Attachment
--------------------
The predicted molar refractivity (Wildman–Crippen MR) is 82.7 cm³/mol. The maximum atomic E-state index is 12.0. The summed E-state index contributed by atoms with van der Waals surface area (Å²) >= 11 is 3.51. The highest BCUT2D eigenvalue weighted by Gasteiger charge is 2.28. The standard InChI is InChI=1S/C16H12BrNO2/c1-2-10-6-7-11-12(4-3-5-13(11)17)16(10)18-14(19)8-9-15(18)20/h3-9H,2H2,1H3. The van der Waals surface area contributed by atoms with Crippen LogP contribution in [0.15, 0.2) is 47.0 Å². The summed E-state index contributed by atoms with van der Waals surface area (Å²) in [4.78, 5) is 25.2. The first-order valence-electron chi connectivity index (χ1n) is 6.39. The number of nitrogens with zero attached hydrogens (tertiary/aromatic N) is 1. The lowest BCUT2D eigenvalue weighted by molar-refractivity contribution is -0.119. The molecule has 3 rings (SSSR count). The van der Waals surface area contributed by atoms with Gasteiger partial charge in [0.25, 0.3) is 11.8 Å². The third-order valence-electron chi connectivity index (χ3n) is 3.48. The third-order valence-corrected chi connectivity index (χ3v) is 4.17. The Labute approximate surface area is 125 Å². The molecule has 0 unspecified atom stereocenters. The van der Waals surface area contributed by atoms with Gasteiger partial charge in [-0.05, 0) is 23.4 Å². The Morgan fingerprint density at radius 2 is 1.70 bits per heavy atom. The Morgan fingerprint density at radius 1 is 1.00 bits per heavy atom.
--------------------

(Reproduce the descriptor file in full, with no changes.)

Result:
The predicted molar refractivity (Wildman–Crippen MR) is 82.7 cm³/mol. The maximum atomic E-state index is 12.0. The summed E-state index contributed by atoms with van der Waals surface area (Å²) >= 11 is 3.51. The highest BCUT2D eigenvalue weighted by Gasteiger charge is 2.28. The standard InChI is InChI=1S/C16H12BrNO2/c1-2-10-6-7-11-12(4-3-5-13(11)17)16(10)18-14(19)8-9-15(18)20/h3-9H,2H2,1H3. The van der Waals surface area contributed by atoms with Crippen LogP contribution in [0.15, 0.2) is 47.0 Å². The summed E-state index contributed by atoms with van der Waals surface area (Å²) in [4.78, 5) is 25.2. The first-order valence-electron chi connectivity index (χ1n) is 6.39. The number of nitrogens with zero attached hydrogens (tertiary/aromatic N) is 1. The lowest BCUT2D eigenvalue weighted by molar-refractivity contribution is -0.119. The molecule has 3 rings (SSSR count). The van der Waals surface area contributed by atoms with Gasteiger partial charge in [0.25, 0.3) is 11.8 Å². The third-order valence-electron chi connectivity index (χ3n) is 3.48. The third-order valence-corrected chi connectivity index (χ3v) is 4.17. The Labute approximate surface area is 125 Å². The molecule has 0 unspecified atom stereocenters. The van der Waals surface area contributed by atoms with Gasteiger partial charge in [-0.05, 0) is 23.4 Å². The Morgan fingerprint density at radius 2 is 1.70 bits per heavy atom. The Morgan fingerprint density at radius 1 is 1.00 bits per heavy atom.